She was not looking for love when Amanda Knox says it crept up on her again.
Following her release six years ago from an Italian prison for a headline-grabbing murder she did not commit, the former study-abroad student returned to Seattle to rebuild what she could of her life, she tells PEOPLE exclusively in this week’s issue.
“When I first came home, I was afraid that the prosecution’s narrative would forever limit and define me,” says Knox, 30.
She and then-boyfriend Raffaele Sollecito were twice convicted in the 2007 murder of her 21-year-old British roommate, Meredith Kercher, in Perugia, Italy, when Knox was 20, and she spent four years in prison during her detention and prosecution.
Italy’s highest court eventually exonerated her and Sollecito in 2015. A third person, Rudy Guede, was also convicted of Kercher’s murder and remains behind bars.
“I was told that my best-case scenario would likely consist of writing my memoir and then disappearing,” Knox says. “Whether I deserved it or not, there was nothing I could do but accept that the story of the girl accused of murdering her roommate would be the frame through which people viewed and consumed me, and through which I had to pass to live my life.”
“I can’t tell you how grateful I am that things didn’t turn out that way,” she says.
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Back in the States, Knox finished college, started writing an arts column for the West Seattle Herald and steadily found her voice as an activist for others facing wrongful convictions.
After breaking from Sollecito, which whom she is still in touch, Knox began another relationship. She was already engaged in May 2015 when she wrote a review of War of the Encyclopaedists, a novel co-written by Seattle poet and author Christopher Robinson, and she later met Robinson at a local book launch.
“I was probably the only person at the party who didn’t really know who she was,” Robinson tells PEOPLE. “I knew [about] Italy and some legal stuff and something that shouldn’t have happened. But I didn’t really know her story.”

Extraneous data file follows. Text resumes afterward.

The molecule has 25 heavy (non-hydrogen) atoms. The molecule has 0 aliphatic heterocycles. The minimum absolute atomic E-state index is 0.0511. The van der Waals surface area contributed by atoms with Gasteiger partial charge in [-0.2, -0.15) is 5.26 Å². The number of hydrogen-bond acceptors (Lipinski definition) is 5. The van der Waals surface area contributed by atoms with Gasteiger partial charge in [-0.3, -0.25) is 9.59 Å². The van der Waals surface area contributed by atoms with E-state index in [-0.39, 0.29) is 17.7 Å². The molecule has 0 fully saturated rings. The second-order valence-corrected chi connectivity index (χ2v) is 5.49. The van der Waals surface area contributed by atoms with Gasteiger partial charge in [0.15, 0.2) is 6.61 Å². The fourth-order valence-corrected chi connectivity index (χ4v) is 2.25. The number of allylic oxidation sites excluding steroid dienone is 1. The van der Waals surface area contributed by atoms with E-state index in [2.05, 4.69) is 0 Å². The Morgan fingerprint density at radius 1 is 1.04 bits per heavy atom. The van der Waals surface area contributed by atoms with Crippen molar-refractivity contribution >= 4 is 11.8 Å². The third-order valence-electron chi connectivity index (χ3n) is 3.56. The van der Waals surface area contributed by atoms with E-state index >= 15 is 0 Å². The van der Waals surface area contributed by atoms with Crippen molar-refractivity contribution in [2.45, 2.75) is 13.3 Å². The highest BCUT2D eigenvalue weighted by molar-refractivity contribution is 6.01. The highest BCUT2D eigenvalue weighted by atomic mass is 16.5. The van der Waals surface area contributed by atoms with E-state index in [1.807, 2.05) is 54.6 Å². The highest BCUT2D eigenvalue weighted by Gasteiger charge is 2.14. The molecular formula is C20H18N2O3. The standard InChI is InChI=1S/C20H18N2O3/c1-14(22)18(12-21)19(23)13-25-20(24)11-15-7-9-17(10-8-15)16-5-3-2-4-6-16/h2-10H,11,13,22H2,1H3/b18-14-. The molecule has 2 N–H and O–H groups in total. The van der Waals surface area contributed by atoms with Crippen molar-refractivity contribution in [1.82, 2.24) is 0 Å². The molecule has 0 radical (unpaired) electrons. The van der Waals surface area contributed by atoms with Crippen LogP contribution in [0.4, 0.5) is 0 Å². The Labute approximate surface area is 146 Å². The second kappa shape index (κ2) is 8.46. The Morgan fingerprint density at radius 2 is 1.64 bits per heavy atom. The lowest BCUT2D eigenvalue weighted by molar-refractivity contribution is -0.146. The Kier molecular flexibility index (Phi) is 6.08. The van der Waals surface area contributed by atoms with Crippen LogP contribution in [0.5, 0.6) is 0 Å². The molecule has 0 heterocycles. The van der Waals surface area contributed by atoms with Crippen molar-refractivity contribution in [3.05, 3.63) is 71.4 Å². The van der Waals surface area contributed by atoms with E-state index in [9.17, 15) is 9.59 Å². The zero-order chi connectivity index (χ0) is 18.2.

Some days later, Knox sat down with Robinson and his co-author at Robinson’s home to interview them. “Then we drank Scotch and watched Star Trek,” he says.
Knox recalls: “When we shook hands goodbye, he said, ‘I think you’re someone I should be friends with.’ ”
It was an “amazing” moment, she says, “because that hadn’t happened to me yet, where I came home and someone I didn’t know — who I admired for their accomplishments but also thought of potentially as a peer — could be my friend.”
By late 2015, she and Robinson were dating. They moved last year into a rented one-bedroom bungalow in Seattle that they share with Knox’s cats — Mr. Screams, Mr. Fats and Emil — and they now talk of a long future together, including kids.
“I don’t want to get married for the sake of getting married. My hope is that I have a partner with whom I can continue to take on the world … and I very much love Chris and feel like he is my partner,” Knox says, “and he would be a wonderful dad and we talk about it all the time.
“So I look forward to that part of my life that I had always taken for granted growing up and then had to let go of in prison.”
• Watch the full episode of People Features: Amanda Knox — My Life After Prison, streaming now on People/Entertainment Weekly Network (PEN). Go to PEOPLE.com/PEN or download the app on your favorite streaming device.
Robinson contrasts the Knox he knows now with the woman who appears in the Emmy-nominated Netflix documentary Amanda Knox, in which she participated.
“There’s a playfulness to her that I think seems surprising given how she appears in the documentary,” he says. “When something matters and she cares about it, she doesn’t just let it slide. She puts her foot down and stands up for what she believes is just. But just because she’s that person doesn’t mean that we also don’t swing dance in the kitchen while we’re making dinner. We have a lot of fun together, and we let that whimsy carry us.”
Says Knox: “I imagine Christopher and I will have many conversations with our children over the years, beginning at the beginning.”
“We look forward to traveling abroad with them and instilling in them a more sophisticated understanding of human flaws and vulnerabilities than I had when I was 20,” she explains. “I hope to instill in them the sense that not knowing what to do and asking for help, especially of us, doesn’t mean that they are less capable or less adult.”
“We’ll help each other, and that will be our strength,” she says. “That’s what my family taught me.”